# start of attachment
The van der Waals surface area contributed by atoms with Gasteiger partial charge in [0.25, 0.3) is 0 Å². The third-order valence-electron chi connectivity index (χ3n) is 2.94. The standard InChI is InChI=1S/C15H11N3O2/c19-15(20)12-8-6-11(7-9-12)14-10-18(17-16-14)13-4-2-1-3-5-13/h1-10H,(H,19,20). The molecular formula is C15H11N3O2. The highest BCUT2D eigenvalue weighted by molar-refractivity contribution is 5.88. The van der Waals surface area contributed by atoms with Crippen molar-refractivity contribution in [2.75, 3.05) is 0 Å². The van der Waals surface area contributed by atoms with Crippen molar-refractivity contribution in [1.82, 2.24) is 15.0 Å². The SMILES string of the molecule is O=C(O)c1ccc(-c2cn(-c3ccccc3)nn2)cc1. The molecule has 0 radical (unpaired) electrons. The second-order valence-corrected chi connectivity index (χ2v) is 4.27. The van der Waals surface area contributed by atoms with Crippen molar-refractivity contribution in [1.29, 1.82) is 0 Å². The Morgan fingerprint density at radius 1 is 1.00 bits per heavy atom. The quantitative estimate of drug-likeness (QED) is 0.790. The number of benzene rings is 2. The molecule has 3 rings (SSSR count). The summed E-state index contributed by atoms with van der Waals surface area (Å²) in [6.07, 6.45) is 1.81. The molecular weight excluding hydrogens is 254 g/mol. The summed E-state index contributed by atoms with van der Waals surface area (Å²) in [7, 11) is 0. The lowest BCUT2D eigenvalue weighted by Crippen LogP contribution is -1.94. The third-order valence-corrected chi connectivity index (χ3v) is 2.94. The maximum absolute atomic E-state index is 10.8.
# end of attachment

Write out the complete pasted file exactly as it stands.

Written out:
The van der Waals surface area contributed by atoms with Gasteiger partial charge in [0.25, 0.3) is 0 Å². The third-order valence-electron chi connectivity index (χ3n) is 2.94. The standard InChI is InChI=1S/C15H11N3O2/c19-15(20)12-8-6-11(7-9-12)14-10-18(17-16-14)13-4-2-1-3-5-13/h1-10H,(H,19,20). The molecular formula is C15H11N3O2. The highest BCUT2D eigenvalue weighted by molar-refractivity contribution is 5.88. The van der Waals surface area contributed by atoms with Crippen molar-refractivity contribution in [2.75, 3.05) is 0 Å². The van der Waals surface area contributed by atoms with Crippen molar-refractivity contribution in [1.82, 2.24) is 15.0 Å². The SMILES string of the molecule is O=C(O)c1ccc(-c2cn(-c3ccccc3)nn2)cc1. The molecule has 0 radical (unpaired) electrons. The second-order valence-corrected chi connectivity index (χ2v) is 4.27. The van der Waals surface area contributed by atoms with Crippen molar-refractivity contribution in [1.29, 1.82) is 0 Å². The Morgan fingerprint density at radius 1 is 1.00 bits per heavy atom. The quantitative estimate of drug-likeness (QED) is 0.790. The number of benzene rings is 2. The molecule has 3 rings (SSSR count). The summed E-state index contributed by atoms with van der Waals surface area (Å²) in [6.07, 6.45) is 1.81. The molecular weight excluding hydrogens is 254 g/mol. The summed E-state index contributed by atoms with van der Waals surface area (Å²) in [7, 11) is 0. The lowest BCUT2D eigenvalue weighted by Crippen LogP contribution is -1.94. The third-order valence-corrected chi connectivity index (χ3v) is 2.94. The maximum absolute atomic E-state index is 10.8.